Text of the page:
The Australian bank Westpac views “banking-as-a-service” as a way to evolve with changing customer demands.
Westpac is collaborating with Uk-based cloud-native banking technology provider 10x Future Technologies to create a standalone digital “banking-as-a-service” (Baas) platform. It is scheduled to be launched by the end of next year.
Westpac CEO Brian Hartzer described the bank’s plans to build a greenfield platform on 10x’s next generation core banking stack. The open banking platform will enable Westpac’s institutional customers and fintech partners to offer Westpac banking products to their customers.
“A modern core banking stack allows you to support customer needs with new data and AI applications, while also significantly lowering the cost-to-serve. And that’s what 10x is. While it’s still young technology, we see this as a way for Westpac to test and explore new capabilities that might become directly relevant to Westpac’s core business in the future.”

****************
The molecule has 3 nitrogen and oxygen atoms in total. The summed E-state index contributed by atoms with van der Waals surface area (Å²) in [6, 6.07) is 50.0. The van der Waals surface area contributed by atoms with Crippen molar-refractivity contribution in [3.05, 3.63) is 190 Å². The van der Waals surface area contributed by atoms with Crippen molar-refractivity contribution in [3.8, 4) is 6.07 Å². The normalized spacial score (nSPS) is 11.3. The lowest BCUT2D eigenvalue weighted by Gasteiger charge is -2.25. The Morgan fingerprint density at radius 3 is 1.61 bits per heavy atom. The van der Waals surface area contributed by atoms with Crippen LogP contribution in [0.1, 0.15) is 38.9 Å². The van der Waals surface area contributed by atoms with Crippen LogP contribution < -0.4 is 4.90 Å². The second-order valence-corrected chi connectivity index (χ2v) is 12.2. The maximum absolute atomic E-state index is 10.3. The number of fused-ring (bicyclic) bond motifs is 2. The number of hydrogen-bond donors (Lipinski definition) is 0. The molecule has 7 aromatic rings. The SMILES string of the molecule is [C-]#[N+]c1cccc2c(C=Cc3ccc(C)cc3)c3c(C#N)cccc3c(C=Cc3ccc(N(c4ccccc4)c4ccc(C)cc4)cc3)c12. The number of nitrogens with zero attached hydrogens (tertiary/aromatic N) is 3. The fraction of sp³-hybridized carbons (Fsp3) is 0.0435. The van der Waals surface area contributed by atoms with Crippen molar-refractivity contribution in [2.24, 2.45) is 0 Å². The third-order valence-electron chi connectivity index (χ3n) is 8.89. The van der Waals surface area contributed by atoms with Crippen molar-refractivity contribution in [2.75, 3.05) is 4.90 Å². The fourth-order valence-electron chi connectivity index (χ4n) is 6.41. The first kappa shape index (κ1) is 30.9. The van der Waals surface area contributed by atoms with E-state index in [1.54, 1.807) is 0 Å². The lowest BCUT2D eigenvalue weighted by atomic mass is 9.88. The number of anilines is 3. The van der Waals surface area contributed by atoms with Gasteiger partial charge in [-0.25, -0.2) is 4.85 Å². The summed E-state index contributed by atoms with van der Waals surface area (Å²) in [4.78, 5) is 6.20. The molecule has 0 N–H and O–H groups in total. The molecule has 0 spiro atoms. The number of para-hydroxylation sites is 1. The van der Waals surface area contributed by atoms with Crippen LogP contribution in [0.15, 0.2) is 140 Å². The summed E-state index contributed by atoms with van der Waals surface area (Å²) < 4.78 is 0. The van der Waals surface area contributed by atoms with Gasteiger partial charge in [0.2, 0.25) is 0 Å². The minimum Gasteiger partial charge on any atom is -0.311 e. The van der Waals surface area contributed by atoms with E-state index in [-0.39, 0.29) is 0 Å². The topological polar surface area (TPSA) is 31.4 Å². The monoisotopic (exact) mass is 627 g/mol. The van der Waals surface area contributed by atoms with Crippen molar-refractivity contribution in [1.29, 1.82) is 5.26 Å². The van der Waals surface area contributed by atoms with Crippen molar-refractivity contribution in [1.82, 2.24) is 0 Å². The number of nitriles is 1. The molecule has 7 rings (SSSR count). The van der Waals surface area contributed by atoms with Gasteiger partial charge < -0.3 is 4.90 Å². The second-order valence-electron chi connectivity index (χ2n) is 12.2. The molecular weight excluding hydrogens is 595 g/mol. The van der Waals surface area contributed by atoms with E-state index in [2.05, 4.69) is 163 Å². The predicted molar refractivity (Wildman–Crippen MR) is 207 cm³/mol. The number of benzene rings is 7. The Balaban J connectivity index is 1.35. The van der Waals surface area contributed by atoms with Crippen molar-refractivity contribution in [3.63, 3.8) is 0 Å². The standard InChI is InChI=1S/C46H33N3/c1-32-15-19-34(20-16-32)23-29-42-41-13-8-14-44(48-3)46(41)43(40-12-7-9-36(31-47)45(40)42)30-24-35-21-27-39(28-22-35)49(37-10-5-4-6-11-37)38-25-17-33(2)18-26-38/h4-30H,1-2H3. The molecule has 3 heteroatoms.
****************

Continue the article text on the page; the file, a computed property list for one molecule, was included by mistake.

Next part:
10x was founded in 2016 by former Barclays CEO, Antony Jenkins. The platform leverages advancements in data security, artificial intelligence, predictive analytics, and chatbot technologies delivered through an intuitive user experience.
Banks all around the world are undergoing transformations to develop their digital capabilities. Banking-as-a-service is a recognition by legacy banks of changing consumer preferences.
“Being a truly digital-ready bank is about more than having a cool app. Because apps can be copied, customer experience can be copied. Of course, you need to have that great customer experience, absolutely, but you also need to be set up to run yourself in a digital way internally, but also to partner with some of these news fintech companies and new services that we want to make available to our customers,” said Hartzer.
BaaS is an increasingly attractive revenue opportunity for banks. As open banking has taken hold in the industry, banks are searching for new ways to use their existing infrastructure in creative ways. Opening their platforms to third parties is one such way for banks to capitalize on their assets while meeting customers’ needs.
With that being said, it can be difficult for legacy banks to shake their historical roots. They still show a determined commitment to their core business, as demonstrated by Hartzer in announcing Westpac’s digital banking foray: “In the long term, if that platform proves up in the way that we think it may, it’s potentially something we can fold back into our own core operating environment and thereby drive our own cost and flexibility in a better direction.”
The collaboration between Australia’s second-biggest bank and a British fintech startup will be one to follow throughout 2020.